Saturday, January 28, 2006

Atheistic Zealotry

My local paper ran an AP story this morning about a peculiar legal action in Italy: 
An Italian judge heard arguments Friday on whether a small-town parish priest should stand trial for asserting that Jesus Christ existed.

The priest's atheist accuser, Luigi Cascioli, says the Roman Catholic Church has been deceiving people for 2,000 years with a "fable" that Christ existed, and that the Rev. Enrico Righi violated two Italian laws by reasserting the claim. . .

Cascioli filed a criminal complaint in 2002 after Righi wrote in a parish bulletin that Jesus did indeed exist, and that he was born of a couple named Mary and Joseph in Bethlehem and lived in Nazareth.

Cascioli claims that Righi's assertion constituted two crimes under Italian law: so-called "abuse of popular belief," in which someone fraudulently deceives people; and "impersonation," in which someone gains by attributing a false name to a person.
According to the AP story, the accuser says his goal is to go through the procedure so he can reach the European Court of Human Rights, where he can accuse the Catholic Church of "religious racism."

Not only does this sort of thing give atheism a bad name, but it drives home for me the distinction between atheism and skepticism.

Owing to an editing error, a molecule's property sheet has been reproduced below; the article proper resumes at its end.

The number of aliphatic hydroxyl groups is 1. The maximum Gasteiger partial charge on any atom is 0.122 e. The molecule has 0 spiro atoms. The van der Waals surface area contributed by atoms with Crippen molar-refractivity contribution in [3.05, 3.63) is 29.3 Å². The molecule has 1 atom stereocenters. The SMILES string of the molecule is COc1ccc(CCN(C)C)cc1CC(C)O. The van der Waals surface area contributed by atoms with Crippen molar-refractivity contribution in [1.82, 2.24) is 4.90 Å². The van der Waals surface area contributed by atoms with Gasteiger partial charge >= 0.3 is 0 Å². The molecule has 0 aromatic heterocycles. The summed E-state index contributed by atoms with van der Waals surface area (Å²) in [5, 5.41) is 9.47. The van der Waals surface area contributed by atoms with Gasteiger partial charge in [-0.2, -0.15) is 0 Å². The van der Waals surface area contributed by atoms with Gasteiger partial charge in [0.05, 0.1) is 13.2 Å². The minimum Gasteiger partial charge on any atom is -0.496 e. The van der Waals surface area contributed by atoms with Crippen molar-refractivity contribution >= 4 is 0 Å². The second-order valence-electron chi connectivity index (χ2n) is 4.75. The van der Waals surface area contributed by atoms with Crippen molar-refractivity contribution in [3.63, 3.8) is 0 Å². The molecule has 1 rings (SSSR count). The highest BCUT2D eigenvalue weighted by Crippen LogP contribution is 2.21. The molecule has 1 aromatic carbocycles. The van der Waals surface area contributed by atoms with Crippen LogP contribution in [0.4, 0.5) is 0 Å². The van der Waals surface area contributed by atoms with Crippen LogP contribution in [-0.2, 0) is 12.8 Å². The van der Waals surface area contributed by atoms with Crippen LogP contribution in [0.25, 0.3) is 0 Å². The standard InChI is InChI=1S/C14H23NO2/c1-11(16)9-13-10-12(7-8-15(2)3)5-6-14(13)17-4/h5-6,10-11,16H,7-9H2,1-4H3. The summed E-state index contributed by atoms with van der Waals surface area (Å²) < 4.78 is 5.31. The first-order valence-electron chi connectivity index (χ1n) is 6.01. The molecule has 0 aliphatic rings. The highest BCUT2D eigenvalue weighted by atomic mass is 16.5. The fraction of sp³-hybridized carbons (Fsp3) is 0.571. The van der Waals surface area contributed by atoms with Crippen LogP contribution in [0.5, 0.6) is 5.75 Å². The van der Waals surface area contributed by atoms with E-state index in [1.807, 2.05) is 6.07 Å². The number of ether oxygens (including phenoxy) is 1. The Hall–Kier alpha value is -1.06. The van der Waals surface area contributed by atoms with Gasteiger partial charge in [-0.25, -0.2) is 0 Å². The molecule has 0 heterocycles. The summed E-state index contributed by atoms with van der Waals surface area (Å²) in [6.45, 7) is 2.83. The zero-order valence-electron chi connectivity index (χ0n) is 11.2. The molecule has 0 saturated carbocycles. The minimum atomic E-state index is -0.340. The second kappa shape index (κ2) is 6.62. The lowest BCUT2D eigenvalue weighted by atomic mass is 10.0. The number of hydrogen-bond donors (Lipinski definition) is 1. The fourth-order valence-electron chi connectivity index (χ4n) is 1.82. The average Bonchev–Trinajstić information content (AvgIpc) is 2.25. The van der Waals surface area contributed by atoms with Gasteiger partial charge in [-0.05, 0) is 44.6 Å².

The most public atheists go about promulgating their beliefs with what can only be called religious zeal: this is the only true way to believe, they seem to say; all other ways of believing are either delusional or fraudulent.

This is dogmatism, pure and simple; as such, it is the very antithesis of skepticism as I understand it. An ounce of intellectual modesty would go a long way here, at least far enough to keep an atheist from embarassing himself by going after a priest for (gasp!) writing about Jesus of Nazareth in a church bulletin.

(See my earlier postings on "Universism" for a parallel case of anti-religious dogmatism.)

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